41. Javid Syed, SALGA, New York.

42. Gender Studies and Human Rights Documentation Centre, Accra, Ghana.

43. Jyotsna Maskay, Chairperson, LOOM/WOREC, Kathmandu, Nepal.

44. Kashmir Women’s Collective, New Delhi, India.

45. Kaveesha Coswatte, i-Pro bono, Colombo, Sri Lanka.

46. Kavita Mehra, Executive Director, Sakhi for South Asian Women, NYC.

47. Kishwar Sultana—Insan Foundation Trust, Pakistan.

48. Kumudini Samuel, Women and Media Collective, Sri Lanka.

49. Kyli Kleven—The Astraea Lesbian Foundation for Justice, New York.

50. Lame Olebile—Astraea Foundation, New York, USA.

51. Lesley Ann Foster, Masimanyane Women’s Rights International, South Africa.

52. Lihi Jofee, Board member, The Coalition of Women for Peace, Israel-Palestine.

53. Lizzy Igbine, National President, Nigerian Women Agro Allied Farmers Association, Nigeria.

54. Mabel Bianco, President, Foundation for Studies and Research on Women, Buenos Aires, Argentina.

55. Mamas Activating Movements for Abolition and Solidarity (MAMAS), Chicago, USA.

56. Media Matters for Democracy, Pakistan

57. Miabi Chatterji, Astraea Foundation, New York, USA.

58. Michel Lambert, ALTERNATIVES, Canada.

59. Neelam Hussain, Academic-Activist, Women’s Action Forum, Lahore, Pakistan.

60. Nelika Rajapakshe—Women and Media Collective, Colombo, Sri Lanka.

61. New Profile, Movement for the Demilitari-sation of Israeli Society.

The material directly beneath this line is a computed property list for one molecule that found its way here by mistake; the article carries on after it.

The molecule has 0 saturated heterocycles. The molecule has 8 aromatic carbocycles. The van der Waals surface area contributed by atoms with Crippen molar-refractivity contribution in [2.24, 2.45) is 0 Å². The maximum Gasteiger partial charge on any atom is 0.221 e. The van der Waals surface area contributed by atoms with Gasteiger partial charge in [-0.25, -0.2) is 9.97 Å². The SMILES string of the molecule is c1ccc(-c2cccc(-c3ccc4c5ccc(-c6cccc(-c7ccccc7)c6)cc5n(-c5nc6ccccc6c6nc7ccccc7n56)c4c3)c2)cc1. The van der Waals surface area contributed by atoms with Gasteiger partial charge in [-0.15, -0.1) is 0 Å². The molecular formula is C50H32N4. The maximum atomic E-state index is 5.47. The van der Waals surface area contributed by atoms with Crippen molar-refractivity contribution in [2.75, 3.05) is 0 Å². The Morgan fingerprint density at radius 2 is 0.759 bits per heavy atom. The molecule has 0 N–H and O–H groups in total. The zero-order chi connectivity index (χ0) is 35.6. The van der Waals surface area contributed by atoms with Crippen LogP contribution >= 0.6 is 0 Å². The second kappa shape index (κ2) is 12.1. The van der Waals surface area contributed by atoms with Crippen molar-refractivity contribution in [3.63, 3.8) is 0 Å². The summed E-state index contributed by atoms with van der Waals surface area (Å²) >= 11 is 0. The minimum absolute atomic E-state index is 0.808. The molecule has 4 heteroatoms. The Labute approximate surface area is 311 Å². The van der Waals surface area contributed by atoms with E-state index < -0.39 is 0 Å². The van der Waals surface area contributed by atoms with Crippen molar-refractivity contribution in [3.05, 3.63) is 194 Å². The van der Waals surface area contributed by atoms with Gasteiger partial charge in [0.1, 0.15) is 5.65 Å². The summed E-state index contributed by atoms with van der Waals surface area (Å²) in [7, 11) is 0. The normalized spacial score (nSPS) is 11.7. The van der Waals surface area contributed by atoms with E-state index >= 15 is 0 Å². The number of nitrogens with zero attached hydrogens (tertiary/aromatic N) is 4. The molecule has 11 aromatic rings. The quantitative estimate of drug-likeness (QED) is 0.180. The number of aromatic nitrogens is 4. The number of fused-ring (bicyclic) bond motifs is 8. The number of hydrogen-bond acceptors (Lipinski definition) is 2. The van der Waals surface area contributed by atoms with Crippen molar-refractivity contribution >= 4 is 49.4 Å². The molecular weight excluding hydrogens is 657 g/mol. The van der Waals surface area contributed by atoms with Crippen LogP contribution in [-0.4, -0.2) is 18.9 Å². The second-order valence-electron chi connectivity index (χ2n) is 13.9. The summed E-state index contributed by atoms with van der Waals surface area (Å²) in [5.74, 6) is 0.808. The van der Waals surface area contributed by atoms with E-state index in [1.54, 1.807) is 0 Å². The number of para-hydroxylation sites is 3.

62. Nighat Dad, Digital Rights Foundation, Pakistan.

63. Nosheen Ali, Karti Dharti, Karachi, Pakistan.

64. Paola Salwan Daher, Board member, Urgent Action Fund, Geneva, Switzerland.

65. Priyanthi Fernando, IWRAW AP, Sri Lanka.

66. Prospera International Network of Women’s Funds, Ottawa, Canada & Mexico City, Mexico

67. Purogami Mahila Sangathan, India.

68. Renu Rajbhandari—NAWHRD, Tarangini Foundation, Nepal.

69. Roots for Equity, Pakistan.

70. Rubina Saigol, Independent Researcher, Women Action Forum, Lahore, Pakistan.

71. Ruth Acheinegeh, Regional Coordinator for the North West/South West Associations of Women With Disabilities, West Africa English Cam-eroon.

72. Sabina Martins, Bailancho Saad, Goa.

73. Sachetana Women’s Rights Organisation, Kolkata, India.

74. Sachini Perera—RESURJ, London, UK.

75. Samuyukta, India.

76. Sepali Kottegoda, Women and Media Collective, Sri Lanka.

77. Sheepa Hafiza, Director, Ain O Salish Kendra, Bangladesh.

78. Shreen Abdul Saroor, Women’s Action Network/Muslim Women Development Trust/Mannar Women’s Development Federation, Sri Lanka.

79. Soudeh RAD, Spectrum (feministspectrum) Paris, France.

80. South Asian Women, NYC, USA.

81. Tamil Nadu Women Forum, India.

82. The Initiative for Equal Rights—Lagos, Nigeria.

83. Vimochana, Bangalore, India.

84. Why Loiter, India.

85. Women Against Sexual Violence and State Repression, India.

86. Women in Black/Isha L’Isha - Haifa Feminist Center, Haifa, Israel.

87. Women in Governance (WinG), India.

88. Women of Uganda Network (WOUGNET).

89. Yasmin Rehman, Juno Women’s Aid, Nottingham, UK.